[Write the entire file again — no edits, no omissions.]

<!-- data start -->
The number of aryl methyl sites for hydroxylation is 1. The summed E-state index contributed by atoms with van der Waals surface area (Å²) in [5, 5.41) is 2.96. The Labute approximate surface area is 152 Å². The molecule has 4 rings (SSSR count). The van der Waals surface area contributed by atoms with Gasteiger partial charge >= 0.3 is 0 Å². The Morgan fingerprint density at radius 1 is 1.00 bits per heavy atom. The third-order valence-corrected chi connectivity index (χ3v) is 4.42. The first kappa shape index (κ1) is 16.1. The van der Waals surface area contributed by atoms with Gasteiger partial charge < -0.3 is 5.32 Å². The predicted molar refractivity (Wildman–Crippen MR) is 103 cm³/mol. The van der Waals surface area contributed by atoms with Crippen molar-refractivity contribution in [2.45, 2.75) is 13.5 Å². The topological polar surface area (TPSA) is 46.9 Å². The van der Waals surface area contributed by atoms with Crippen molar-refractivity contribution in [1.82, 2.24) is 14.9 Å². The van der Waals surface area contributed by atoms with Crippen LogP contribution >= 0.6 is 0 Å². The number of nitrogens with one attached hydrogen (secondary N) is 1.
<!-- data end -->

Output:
The number of aryl methyl sites for hydroxylation is 1. The summed E-state index contributed by atoms with van der Waals surface area (Å²) in [5, 5.41) is 2.96. The Labute approximate surface area is 152 Å². The molecule has 4 rings (SSSR count). The van der Waals surface area contributed by atoms with Gasteiger partial charge >= 0.3 is 0 Å². The Morgan fingerprint density at radius 1 is 1.00 bits per heavy atom. The third-order valence-corrected chi connectivity index (χ3v) is 4.42. The first kappa shape index (κ1) is 16.1. The van der Waals surface area contributed by atoms with Gasteiger partial charge < -0.3 is 5.32 Å². The predicted molar refractivity (Wildman–Crippen MR) is 103 cm³/mol. The van der Waals surface area contributed by atoms with Crippen molar-refractivity contribution in [2.45, 2.75) is 13.5 Å². The topological polar surface area (TPSA) is 46.9 Å². The van der Waals surface area contributed by atoms with Crippen molar-refractivity contribution in [1.82, 2.24) is 14.9 Å². The van der Waals surface area contributed by atoms with Crippen LogP contribution >= 0.6 is 0 Å². The number of nitrogens with one attached hydrogen (secondary N) is 1.